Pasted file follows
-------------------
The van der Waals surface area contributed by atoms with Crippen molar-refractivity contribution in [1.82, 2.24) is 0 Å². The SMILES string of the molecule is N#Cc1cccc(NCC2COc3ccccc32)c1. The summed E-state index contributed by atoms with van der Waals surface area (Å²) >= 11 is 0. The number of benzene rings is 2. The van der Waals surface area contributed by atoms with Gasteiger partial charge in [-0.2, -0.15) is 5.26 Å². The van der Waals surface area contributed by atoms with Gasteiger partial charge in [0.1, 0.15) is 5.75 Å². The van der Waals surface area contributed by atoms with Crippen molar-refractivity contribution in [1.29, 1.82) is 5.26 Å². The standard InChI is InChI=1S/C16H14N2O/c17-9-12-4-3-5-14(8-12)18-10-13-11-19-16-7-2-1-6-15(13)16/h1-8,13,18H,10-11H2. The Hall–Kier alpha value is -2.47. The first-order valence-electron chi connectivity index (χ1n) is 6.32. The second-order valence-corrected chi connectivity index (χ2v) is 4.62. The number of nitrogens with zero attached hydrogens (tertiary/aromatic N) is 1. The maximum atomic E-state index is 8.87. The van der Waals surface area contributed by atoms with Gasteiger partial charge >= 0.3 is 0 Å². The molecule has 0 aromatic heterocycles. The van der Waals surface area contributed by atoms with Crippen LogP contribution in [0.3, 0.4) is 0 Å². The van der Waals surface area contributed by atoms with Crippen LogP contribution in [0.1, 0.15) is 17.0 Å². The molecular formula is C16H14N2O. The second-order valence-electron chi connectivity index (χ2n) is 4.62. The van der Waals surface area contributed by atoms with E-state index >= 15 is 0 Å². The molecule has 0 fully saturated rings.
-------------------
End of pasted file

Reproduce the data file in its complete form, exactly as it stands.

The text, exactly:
The van der Waals surface area contributed by atoms with Crippen molar-refractivity contribution in [1.82, 2.24) is 0 Å². The SMILES string of the molecule is N#Cc1cccc(NCC2COc3ccccc32)c1. The summed E-state index contributed by atoms with van der Waals surface area (Å²) >= 11 is 0. The number of benzene rings is 2. The van der Waals surface area contributed by atoms with Gasteiger partial charge in [-0.2, -0.15) is 5.26 Å². The van der Waals surface area contributed by atoms with Gasteiger partial charge in [0.1, 0.15) is 5.75 Å². The van der Waals surface area contributed by atoms with Crippen molar-refractivity contribution in [1.29, 1.82) is 5.26 Å². The standard InChI is InChI=1S/C16H14N2O/c17-9-12-4-3-5-14(8-12)18-10-13-11-19-16-7-2-1-6-15(13)16/h1-8,13,18H,10-11H2. The Hall–Kier alpha value is -2.47. The first-order valence-electron chi connectivity index (χ1n) is 6.32. The second-order valence-corrected chi connectivity index (χ2v) is 4.62. The number of nitrogens with zero attached hydrogens (tertiary/aromatic N) is 1. The maximum atomic E-state index is 8.87. The van der Waals surface area contributed by atoms with Gasteiger partial charge >= 0.3 is 0 Å². The molecule has 0 aromatic heterocycles. The van der Waals surface area contributed by atoms with Crippen LogP contribution in [0.3, 0.4) is 0 Å². The van der Waals surface area contributed by atoms with Crippen LogP contribution in [0.1, 0.15) is 17.0 Å². The molecular formula is C16H14N2O. The second-order valence-electron chi connectivity index (χ2n) is 4.62. The van der Waals surface area contributed by atoms with E-state index >= 15 is 0 Å². The molecule has 0 fully saturated rings.